Laboratory preparation

After washing the plant roots with distilled water in order to remove the attached fine sediment particles, specimens were dried at 75°C for 24 hours and then ground by powder grinding for later digestion. Soil samples were air dried and passed through a 2 mm sieve. Before chemical digestion of the soil and plant samples, pH, EC and soil texture were determined. The soil texture was evaluated through laser diffractometry and a pH-meter was used to measure the pH. The EC (electrical conductivity) was determined using an EC meter.

Soil analyses determined that samples were clay loams. The mean EC at the surface (0-15 cm) and sub-surface (15-30 cm) was 136.1 and 128.7 (dS/m) respectively. In the control samples, these figures were lower at 122.2 and 124.2 (dS/m) respectively. In relation to soil reaction, the measured pH at the surface and sub-surface was 8.6 and 9.7 respectively, with figures of pH 7.5 and 7.4 in the control samples. The range and mean of the measured EC and pH in soil samples at the surface and sub-surface and control are presented in Tables 1,2.

Chemical digestion of the samples

Following the laboratory preparation outlined, all samples were packed in appropriate packages and prepared to determine the concentration of the studied elements (Pb, Cr and Cd). The powdered samples of soil and plant material were treated similarly, using 1.5 g of dried (1050C) soil and 1.5 g of freeze-dried (48 hr) plant material. Samples were then digested in acid solution with a mixture of 15 ml of concentrated HCL and 5 ml of HNO3 according to the US-EPA method 3050. Soil samples were filtered and diluted to 25 ml with distilled water in 50 ml volumetric flasks. The concentrations of Pb, Cr and Cd were measured by means of a graphite furnace atomic absorption spectrometer (Phoenix-986 model, China). The concentration of Pb, Cr and Cd were extrapolated from the calibration graph prepared.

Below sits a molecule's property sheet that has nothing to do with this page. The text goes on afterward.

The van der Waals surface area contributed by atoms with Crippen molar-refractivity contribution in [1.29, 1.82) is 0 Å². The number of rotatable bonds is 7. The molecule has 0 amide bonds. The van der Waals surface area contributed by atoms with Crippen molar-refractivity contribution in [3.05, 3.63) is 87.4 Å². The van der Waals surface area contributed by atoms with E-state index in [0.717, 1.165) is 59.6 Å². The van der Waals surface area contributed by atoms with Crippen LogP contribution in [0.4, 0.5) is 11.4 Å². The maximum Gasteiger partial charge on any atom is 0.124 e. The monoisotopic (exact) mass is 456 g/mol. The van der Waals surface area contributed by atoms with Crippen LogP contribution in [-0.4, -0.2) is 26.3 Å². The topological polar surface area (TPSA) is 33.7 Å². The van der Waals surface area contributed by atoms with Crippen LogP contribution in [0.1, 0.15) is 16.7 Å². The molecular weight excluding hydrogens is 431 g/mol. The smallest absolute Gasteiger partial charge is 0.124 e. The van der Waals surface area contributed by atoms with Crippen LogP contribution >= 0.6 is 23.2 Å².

Calculating the degree of pollution

The degree of contamination in soil was determined through the Geo-accumulation index (Igeo) and the Pollution Index (PI). For the plant species, the degree of contamination was calculated using the Bio-accumulation Factor (BF) and the Translocation Factor (TF).

Geo-accumulation index (Igeo)

Igeo is used to assess the degree of anthropogenic or geogenic accumulation of the pollutant load through the comparison of current and pre-industrial levels. In this study, pre-industrial levels were represented by the control samples, and Igeo was expressed as follows:

Igeo = log2 ([HM (s)]/[1.5 x HM (b)])

where HM(s) is the measured concentration of heavy metals in the samples, HM (b) denotes the geochemical background value for the heavy metals, and the constant 1.5 allows the analysis of the natural fluctuations in the content of a given substance in the environment and detection of minor anthropogenic effects [16].

Igeo was calculated for each heavy metal and classified as follows (Table 3).

Pollution index (PI)

In the present study, PI was calculated based on the current concentrations of the evaluated heavy metals and their geochemical background by applying the following formula:

PI = Cn/Bn

Where Cn is the concentration of the analyzed element, and Bn is the geochemical background of the analyzed element. According to the results, PI<1 indicates low soil pollution with the heavy metal, 1≤PI<3 denotes average soil pollution, and PI>3 shows severe soil pollution. The classes in the pollution index are classified as follows (Table 4):